Sunday School Bible Survey:      II CORINTHIANS

Theme: Ministry

Key verse: "Therefore seeing we have this ministry, as we have received mercy, we faint not"
(II Cor. 4:1).

From the Scofield Study Bible:

WRITER: The Apostle Paul

DATE: A.D. 60; probably from Philippi, after the events of Acts 19:23—20:1-3.

THEME: The Epistle discloses the touching state of the great apostle at this time. It was one of physical weakness, weariness, and pain. But his spiritual burdens were greater. These were two kinds—solicitude for the maintenance of the churches in grace as against the law-teachers, and anguish of heart over the distrust felt toward him by Jews and Jewish Christians. The chilling doctrines of the legalizers were accompanied by detraction, and by denial of his apostleship.

It is evident that the really dangerous sect in Corinth was that which said, "and I of Christ" (I Cor. 1:12). They rejected the new revelation through Paul of the doctrines of grace; grounding themselves, probably, on the kingdom teachings of our Lord as "a minister of circumcision" (Romans 15:8); seemingly oblivious that a new dispensation had been introduced by Christ's death. This made necessary a defense of the origin and extent of Paul's apostolic authority.

The Epistle is in three parts:

  1. Paul's principles of action (1:1—7:16).
  2. The collection for the poor saints at Jerusalem (8:1—9:15).
  3. Paul's defense of his apostolic authority (10:1—13:14).


  1. J. Vernon McGee said, "Shortly after Paul had written 1 Corinthians from Ephesus, where he was in grave danger (II Corinthians 1:8), he wrote II Corinthians from Philippi. Paul was in Ephesus approximately three years. He had sent Titus to Corinth because he could not personally go there at that time. Timothy was with Paul in Ephesus, and these two proceeded to Troas to wait for Titus to bring word from Corinth (II Corinthians 2:12, 13). When Titus did not come, Paul and Timothy went on to Philippi where Titus brought good news from Corinth (II Corinthians 7:5-11). Any breach between Paul and the Corinthian church was healed. This epistle is difficult to outline, as it is less organized than any of Paul's other letters — but it contains more personal details...First Corinthians deals with conditions and corrections in the church. Second Corinthians deals with conditions of the ministry within the church."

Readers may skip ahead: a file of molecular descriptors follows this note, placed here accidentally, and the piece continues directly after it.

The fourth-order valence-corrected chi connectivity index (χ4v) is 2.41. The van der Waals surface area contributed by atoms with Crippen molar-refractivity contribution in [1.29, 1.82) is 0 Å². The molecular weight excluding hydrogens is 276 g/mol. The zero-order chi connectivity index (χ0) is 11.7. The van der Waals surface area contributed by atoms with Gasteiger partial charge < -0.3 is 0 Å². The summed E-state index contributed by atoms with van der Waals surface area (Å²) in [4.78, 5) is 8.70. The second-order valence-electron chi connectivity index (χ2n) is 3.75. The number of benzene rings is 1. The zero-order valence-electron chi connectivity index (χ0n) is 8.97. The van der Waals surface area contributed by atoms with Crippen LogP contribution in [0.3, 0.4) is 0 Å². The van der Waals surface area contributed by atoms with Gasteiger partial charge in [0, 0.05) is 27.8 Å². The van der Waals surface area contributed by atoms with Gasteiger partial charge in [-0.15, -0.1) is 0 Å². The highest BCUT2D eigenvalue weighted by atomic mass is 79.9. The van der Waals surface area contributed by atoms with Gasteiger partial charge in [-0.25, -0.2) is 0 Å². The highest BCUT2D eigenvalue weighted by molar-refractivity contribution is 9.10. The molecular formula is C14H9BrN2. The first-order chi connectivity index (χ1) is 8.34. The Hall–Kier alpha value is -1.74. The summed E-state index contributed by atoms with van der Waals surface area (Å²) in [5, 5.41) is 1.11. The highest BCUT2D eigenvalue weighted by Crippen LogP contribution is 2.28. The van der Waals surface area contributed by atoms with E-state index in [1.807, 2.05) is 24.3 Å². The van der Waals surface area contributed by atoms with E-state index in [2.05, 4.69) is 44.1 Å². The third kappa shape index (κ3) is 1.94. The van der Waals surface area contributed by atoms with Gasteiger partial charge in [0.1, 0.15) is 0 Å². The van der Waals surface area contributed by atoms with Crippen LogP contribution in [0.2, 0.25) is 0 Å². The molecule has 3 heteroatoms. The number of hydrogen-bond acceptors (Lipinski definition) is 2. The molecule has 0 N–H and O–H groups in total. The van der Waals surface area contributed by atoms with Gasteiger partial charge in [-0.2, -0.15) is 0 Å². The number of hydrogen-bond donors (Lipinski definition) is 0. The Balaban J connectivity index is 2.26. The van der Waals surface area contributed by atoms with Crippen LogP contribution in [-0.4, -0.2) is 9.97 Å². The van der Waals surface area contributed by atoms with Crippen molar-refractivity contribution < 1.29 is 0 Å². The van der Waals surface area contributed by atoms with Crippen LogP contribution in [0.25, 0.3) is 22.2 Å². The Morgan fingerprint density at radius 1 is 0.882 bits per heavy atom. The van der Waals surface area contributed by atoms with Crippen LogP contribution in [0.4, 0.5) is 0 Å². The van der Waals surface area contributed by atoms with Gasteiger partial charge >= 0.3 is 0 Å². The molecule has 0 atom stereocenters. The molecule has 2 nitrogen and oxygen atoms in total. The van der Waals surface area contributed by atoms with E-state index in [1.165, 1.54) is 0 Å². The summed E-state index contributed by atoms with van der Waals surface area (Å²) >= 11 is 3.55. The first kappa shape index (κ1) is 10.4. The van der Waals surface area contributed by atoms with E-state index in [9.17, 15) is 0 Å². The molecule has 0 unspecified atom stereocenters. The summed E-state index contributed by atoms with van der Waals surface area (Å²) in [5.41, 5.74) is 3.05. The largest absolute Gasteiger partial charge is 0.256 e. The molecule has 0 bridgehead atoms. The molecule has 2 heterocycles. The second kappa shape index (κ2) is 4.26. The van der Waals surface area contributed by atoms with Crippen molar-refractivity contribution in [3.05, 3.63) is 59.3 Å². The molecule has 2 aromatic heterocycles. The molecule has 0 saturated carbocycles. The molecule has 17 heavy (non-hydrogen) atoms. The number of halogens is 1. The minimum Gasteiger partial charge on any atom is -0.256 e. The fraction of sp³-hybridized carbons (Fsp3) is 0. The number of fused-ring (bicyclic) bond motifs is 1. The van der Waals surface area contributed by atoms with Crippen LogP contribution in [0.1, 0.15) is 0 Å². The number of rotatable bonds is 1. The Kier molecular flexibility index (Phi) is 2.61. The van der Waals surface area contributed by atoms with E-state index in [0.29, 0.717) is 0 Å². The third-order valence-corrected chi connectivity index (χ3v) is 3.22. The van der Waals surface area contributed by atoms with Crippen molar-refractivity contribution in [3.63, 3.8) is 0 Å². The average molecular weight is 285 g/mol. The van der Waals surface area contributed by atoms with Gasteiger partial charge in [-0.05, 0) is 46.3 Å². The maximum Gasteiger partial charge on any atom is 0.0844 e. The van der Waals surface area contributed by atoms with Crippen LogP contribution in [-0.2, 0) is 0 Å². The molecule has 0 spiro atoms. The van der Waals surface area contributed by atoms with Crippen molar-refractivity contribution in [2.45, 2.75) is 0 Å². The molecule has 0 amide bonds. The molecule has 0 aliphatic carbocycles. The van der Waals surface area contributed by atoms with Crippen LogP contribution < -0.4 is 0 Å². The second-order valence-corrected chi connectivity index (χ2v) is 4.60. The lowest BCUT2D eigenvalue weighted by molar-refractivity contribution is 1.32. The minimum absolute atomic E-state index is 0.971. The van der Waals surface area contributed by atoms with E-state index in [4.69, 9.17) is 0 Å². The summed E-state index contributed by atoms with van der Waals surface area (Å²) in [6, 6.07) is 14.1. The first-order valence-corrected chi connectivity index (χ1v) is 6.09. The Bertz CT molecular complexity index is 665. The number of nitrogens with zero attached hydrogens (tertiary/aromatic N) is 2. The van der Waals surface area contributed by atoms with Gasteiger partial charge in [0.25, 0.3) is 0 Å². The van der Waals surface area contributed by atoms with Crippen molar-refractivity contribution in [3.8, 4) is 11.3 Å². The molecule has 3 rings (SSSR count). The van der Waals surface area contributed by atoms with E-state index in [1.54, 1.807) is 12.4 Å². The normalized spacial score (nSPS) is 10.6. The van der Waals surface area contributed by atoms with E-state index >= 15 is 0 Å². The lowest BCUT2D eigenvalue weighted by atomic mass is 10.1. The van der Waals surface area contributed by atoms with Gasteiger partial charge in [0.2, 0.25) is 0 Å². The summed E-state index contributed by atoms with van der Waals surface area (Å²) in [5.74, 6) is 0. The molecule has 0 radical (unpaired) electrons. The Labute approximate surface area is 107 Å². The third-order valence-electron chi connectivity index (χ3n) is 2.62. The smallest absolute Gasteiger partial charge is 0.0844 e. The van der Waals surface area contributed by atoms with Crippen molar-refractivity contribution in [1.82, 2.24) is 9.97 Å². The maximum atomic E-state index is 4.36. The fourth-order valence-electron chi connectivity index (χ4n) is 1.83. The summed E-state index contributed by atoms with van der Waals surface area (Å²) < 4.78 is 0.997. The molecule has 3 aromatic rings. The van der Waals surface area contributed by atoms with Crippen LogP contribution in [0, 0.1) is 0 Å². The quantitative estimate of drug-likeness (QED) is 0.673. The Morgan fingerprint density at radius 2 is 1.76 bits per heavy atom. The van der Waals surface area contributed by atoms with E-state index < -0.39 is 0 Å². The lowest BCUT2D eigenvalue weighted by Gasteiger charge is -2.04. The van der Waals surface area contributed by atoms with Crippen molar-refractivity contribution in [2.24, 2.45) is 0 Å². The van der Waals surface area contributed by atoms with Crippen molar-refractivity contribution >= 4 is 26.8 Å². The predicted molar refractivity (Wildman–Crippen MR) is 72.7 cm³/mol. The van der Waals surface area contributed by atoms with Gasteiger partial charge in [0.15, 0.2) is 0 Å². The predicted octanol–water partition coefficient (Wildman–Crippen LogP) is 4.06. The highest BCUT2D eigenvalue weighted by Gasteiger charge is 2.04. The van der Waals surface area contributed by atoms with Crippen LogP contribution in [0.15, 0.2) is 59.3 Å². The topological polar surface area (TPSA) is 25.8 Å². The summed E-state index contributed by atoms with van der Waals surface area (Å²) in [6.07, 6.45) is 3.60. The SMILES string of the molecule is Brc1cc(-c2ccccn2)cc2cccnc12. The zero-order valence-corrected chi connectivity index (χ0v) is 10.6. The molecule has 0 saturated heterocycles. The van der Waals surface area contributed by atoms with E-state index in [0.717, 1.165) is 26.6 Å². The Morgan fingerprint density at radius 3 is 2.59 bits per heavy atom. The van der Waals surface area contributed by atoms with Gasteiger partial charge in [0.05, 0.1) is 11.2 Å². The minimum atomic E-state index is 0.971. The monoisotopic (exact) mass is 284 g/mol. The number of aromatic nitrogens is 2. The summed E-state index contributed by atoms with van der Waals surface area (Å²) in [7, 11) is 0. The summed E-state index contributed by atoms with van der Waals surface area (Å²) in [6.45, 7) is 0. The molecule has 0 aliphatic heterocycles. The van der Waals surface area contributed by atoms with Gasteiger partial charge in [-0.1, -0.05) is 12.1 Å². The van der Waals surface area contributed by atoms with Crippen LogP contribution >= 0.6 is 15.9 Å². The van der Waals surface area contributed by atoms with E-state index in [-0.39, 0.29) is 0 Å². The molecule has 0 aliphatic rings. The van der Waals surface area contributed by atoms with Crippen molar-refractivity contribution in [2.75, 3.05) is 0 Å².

2. Timothy did not assist Paul in writing this epistle, but was with him when he wrote it (II Cor. 1:1).
  3. Achaia (1:1) was the name of the southern portion of what we now call Greece. Macedonia was the northern section.
  4. Second Corinthians is the most autobiographical of all of Paul's epistles.
  5. Merrill F. Unger said, "It lays bare the life and ministry of Paul. In intensity of emotion, expression of the writer's idiosyncrasies, and individuality of style it stands in the forefront of Paul's letters" (Unger's Bible Handbook).
  6. The strongest commandment regarding separation is found in II Corinthians 6:14--7:1.
  7. The longest passage on Christian giving is found in this epistle (chapters 8 and 9).
  8. Second Corinthians contains a strong warning about religious deception (11:1-4, 13-15).
  9. Second Corinthians 12 contains the apostle Paul's description of a man (probably Paul himself) being "caught up to the third heaven" (12:2), and Paul's "thorn in the flesh" (12:7).